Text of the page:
Hypertension is developed easily in Asian adults with normal body mass index (BMI) (~23 kg/m2), compared with other ethnicities with similar BMI. This study tested the hypothesis that slightly increased BMI at young age is a risk factor for future hypertension in Japanese men by historical cohort study.
The study participants were 636 male alumni of the physical education school. They had available data on their physical examination at college age and follow-up investigation between 2007 and 2011. The participants were categorized into six categories: BMI at college age of <20.0 kg/m2, 20.0–21.0kg/m2, 21.0–22.0kg/m2, 22.0–23.0kg/m2, 23.0–24.0kg/m2, and ≥24.0kg/m2, and the incidence of hypertension was compared.
This study covered 27-year follow-up period (interquartile range: IQR: 23–31) which included 17,059 person-years of observation. Subjects were 22 (22–22) years old at graduated college, and 49 (45–53) years old at first follow-up investigation. During the period, 120 men developed hypertension. The prevalence rates of hypertension for lowest to highest BMI categories were 9.4%, 14.6%, 16.1%, 17.5%, 30.3%, and 29.3%, respectively (p<0.001 for trend), and their hazard ratios were 1.00 (reference), 1.80 (95%CI: 0.65–4.94), 2.17 (0.83–5.64), 2.29 (0.89–5.92), 3.60 (1.37–9.47) and 4.72 (1.78–12.48), respectively (p<0.001 for trend). This trend was similar after adjustment for age, year of graduation, smoking, current exercise status and current dietary intake.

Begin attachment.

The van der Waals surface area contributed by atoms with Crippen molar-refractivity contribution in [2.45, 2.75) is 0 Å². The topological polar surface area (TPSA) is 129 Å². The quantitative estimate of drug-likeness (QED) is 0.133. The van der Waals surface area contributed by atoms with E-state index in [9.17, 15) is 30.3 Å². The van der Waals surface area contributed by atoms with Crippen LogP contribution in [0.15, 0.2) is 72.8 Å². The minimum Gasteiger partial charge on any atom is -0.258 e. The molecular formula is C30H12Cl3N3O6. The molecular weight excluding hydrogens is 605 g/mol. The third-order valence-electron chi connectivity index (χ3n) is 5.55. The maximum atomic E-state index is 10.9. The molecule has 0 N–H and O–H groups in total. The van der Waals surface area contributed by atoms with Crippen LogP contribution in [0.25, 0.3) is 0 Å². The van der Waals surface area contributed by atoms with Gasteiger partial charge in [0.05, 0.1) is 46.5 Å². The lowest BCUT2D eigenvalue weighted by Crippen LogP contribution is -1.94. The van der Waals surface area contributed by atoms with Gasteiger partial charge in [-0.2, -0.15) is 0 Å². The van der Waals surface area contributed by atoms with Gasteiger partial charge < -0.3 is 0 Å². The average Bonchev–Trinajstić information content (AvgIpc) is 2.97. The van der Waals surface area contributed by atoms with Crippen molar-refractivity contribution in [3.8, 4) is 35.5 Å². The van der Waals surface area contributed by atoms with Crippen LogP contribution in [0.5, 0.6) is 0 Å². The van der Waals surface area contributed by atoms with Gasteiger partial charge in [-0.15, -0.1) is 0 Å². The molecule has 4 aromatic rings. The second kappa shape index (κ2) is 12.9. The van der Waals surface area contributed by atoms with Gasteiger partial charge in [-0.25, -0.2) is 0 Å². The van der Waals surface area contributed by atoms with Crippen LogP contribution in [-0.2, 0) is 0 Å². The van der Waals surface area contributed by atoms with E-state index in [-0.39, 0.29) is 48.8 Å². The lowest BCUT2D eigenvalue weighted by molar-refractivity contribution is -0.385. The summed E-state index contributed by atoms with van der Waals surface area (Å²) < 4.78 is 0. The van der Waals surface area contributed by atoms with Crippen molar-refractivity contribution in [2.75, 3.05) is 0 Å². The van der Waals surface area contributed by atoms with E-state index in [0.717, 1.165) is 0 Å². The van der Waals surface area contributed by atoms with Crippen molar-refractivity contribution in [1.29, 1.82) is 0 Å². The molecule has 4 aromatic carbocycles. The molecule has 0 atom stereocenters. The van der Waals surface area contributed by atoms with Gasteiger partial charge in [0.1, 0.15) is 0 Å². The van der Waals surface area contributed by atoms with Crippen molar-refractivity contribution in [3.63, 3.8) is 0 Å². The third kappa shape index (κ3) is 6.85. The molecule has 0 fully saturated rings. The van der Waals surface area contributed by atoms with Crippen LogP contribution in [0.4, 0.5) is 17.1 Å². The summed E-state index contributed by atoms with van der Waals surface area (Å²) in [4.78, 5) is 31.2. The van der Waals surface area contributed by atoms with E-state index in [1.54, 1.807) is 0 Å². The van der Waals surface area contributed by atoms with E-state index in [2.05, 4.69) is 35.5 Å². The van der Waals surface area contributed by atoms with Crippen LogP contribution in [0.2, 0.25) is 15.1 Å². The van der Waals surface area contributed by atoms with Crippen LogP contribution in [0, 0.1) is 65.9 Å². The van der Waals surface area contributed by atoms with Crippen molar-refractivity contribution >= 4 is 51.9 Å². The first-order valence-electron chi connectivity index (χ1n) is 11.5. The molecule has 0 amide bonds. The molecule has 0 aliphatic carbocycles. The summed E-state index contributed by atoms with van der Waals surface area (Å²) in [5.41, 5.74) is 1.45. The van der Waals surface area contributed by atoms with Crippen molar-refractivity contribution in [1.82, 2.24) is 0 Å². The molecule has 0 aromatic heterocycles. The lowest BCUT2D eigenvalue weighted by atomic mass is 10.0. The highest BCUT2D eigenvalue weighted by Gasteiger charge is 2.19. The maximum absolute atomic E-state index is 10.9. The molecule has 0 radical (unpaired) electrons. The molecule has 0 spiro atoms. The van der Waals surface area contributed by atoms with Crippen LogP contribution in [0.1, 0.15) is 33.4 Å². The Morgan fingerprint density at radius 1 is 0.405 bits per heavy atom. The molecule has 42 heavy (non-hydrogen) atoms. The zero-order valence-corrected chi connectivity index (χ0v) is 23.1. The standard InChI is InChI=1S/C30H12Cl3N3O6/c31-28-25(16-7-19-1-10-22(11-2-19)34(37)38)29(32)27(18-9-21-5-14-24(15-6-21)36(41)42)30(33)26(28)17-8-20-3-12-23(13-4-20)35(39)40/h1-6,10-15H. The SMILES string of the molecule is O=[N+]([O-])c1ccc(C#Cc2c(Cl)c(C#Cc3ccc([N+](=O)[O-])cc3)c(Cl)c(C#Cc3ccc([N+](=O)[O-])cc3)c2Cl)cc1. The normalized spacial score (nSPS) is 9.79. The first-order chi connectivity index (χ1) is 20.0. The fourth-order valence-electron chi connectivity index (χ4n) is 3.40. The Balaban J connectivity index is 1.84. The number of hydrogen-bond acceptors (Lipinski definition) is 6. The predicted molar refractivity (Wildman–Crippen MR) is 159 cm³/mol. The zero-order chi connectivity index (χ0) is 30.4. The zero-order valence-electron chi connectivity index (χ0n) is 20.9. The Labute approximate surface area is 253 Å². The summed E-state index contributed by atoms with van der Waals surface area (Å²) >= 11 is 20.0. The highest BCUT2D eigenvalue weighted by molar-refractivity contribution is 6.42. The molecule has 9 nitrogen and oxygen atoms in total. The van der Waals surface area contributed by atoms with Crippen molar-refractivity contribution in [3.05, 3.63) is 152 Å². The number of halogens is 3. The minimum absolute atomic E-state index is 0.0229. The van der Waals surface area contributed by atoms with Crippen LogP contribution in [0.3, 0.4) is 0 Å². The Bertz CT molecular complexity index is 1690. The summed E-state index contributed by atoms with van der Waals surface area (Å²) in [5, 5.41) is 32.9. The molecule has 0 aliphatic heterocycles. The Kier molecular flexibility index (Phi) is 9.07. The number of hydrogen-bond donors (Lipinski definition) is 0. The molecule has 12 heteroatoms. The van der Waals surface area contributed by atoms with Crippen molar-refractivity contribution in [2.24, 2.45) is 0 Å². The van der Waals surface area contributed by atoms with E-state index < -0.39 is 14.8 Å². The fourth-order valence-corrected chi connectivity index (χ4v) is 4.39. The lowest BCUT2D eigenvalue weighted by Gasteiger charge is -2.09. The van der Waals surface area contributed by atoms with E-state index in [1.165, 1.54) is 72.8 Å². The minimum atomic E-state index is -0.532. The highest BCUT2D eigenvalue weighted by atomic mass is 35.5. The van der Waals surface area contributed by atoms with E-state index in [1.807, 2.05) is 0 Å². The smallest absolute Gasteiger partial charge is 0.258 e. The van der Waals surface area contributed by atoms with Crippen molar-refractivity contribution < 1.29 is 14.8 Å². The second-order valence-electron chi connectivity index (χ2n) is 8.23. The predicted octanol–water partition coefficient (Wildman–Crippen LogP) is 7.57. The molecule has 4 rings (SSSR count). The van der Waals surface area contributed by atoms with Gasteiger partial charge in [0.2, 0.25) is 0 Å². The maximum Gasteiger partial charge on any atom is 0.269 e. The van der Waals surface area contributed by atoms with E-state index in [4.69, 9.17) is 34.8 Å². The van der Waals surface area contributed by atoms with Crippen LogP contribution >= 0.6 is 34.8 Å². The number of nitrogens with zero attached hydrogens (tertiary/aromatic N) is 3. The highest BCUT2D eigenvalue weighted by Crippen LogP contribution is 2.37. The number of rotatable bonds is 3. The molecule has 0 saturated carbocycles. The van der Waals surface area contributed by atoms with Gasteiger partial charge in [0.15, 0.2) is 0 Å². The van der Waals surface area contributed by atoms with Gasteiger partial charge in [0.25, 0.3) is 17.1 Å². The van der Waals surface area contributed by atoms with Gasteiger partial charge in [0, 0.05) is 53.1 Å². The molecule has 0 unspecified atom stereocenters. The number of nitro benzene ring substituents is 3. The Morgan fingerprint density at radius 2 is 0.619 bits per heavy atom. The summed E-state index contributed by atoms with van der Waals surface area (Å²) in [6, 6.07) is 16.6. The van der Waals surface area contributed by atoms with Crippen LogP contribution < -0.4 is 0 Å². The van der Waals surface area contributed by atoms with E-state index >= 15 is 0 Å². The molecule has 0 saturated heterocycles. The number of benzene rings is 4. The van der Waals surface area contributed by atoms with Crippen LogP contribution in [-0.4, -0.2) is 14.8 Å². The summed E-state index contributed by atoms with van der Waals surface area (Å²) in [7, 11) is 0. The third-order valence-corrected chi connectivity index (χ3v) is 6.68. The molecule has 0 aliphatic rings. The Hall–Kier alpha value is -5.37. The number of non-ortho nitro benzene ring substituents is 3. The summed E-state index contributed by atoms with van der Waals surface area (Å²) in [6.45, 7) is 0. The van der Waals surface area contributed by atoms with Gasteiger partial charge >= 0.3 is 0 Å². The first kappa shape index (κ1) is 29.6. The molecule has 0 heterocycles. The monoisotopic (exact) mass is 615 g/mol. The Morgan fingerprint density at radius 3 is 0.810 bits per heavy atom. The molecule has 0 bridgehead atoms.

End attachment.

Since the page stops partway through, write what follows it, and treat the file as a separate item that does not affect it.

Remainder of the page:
Citation: Someya Y, Tamura Y, Kohmura Y, Aoki K, Kawai S, Daida H (2018) Slightly increased BMI at young age is a risk factor for future hypertension in Japanese men. PLoS ONE 13(1): e0191170. https://doi.org/10.1371/journal.pone.0191170
Editor: Lamberto Manzoli, Universita degli Studi di Ferrara, ITALY
Received: September 19, 2017; Accepted: December 5, 2017; Published: January 11, 2018
Copyright: © 2018 Someya et al. This is an open access article distributed under the terms of the Creative Commons Attribution License, which permits unrestricted use, distribution, and reproduction in any medium, provided the original author and source are credited.
Data Availability: All relevant data are within the paper.
Funding: This work was supported by High Technology Research Center Grant and KAKENHI (Grants-in-Aid for Young Scientists (B)) (17K13229) from the Ministry of Education, Culture, Sports, Science and Technology of Japan.
Competing interests: The authors have declared that no competing interests exist.